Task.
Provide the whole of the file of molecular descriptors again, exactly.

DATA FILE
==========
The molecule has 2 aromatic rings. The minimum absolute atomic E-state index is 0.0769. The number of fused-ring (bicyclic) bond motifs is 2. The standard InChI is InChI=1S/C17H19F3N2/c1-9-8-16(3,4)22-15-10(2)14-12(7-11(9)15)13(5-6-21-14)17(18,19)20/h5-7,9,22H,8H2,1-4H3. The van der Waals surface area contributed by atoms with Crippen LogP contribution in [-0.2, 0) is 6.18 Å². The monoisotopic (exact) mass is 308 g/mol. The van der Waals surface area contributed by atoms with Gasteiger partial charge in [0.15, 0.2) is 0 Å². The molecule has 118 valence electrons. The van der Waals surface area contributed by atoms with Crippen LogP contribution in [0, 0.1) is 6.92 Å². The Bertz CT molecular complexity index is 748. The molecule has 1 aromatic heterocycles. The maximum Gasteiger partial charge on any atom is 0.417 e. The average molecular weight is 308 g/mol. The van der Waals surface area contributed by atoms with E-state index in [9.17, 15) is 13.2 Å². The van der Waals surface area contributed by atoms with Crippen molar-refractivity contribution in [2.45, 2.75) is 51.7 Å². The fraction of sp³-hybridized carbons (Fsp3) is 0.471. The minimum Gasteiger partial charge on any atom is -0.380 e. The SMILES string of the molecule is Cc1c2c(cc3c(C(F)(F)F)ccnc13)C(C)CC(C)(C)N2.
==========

The molecule has 2 aromatic rings. The minimum absolute atomic E-state index is 0.0769. The number of fused-ring (bicyclic) bond motifs is 2. The standard InChI is InChI=1S/C17H19F3N2/c1-9-8-16(3,4)22-15-10(2)14-12(7-11(9)15)13(5-6-21-14)17(18,19)20/h5-7,9,22H,8H2,1-4H3. The van der Waals surface area contributed by atoms with Crippen LogP contribution in [-0.2, 0) is 6.18 Å². The monoisotopic (exact) mass is 308 g/mol. The van der Waals surface area contributed by atoms with Gasteiger partial charge in [0.15, 0.2) is 0 Å². The molecule has 118 valence electrons. The van der Waals surface area contributed by atoms with Crippen LogP contribution in [0, 0.1) is 6.92 Å². The Bertz CT molecular complexity index is 748. The molecule has 1 aromatic heterocycles. The maximum Gasteiger partial charge on any atom is 0.417 e. The average molecular weight is 308 g/mol. The van der Waals surface area contributed by atoms with E-state index in [9.17, 15) is 13.2 Å². The van der Waals surface area contributed by atoms with Crippen molar-refractivity contribution in [2.45, 2.75) is 51.7 Å². The fraction of sp³-hybridized carbons (Fsp3) is 0.471. The minimum Gasteiger partial charge on any atom is -0.380 e. The SMILES string of the molecule is Cc1c2c(cc3c(C(F)(F)F)ccnc13)C(C)CC(C)(C)N2.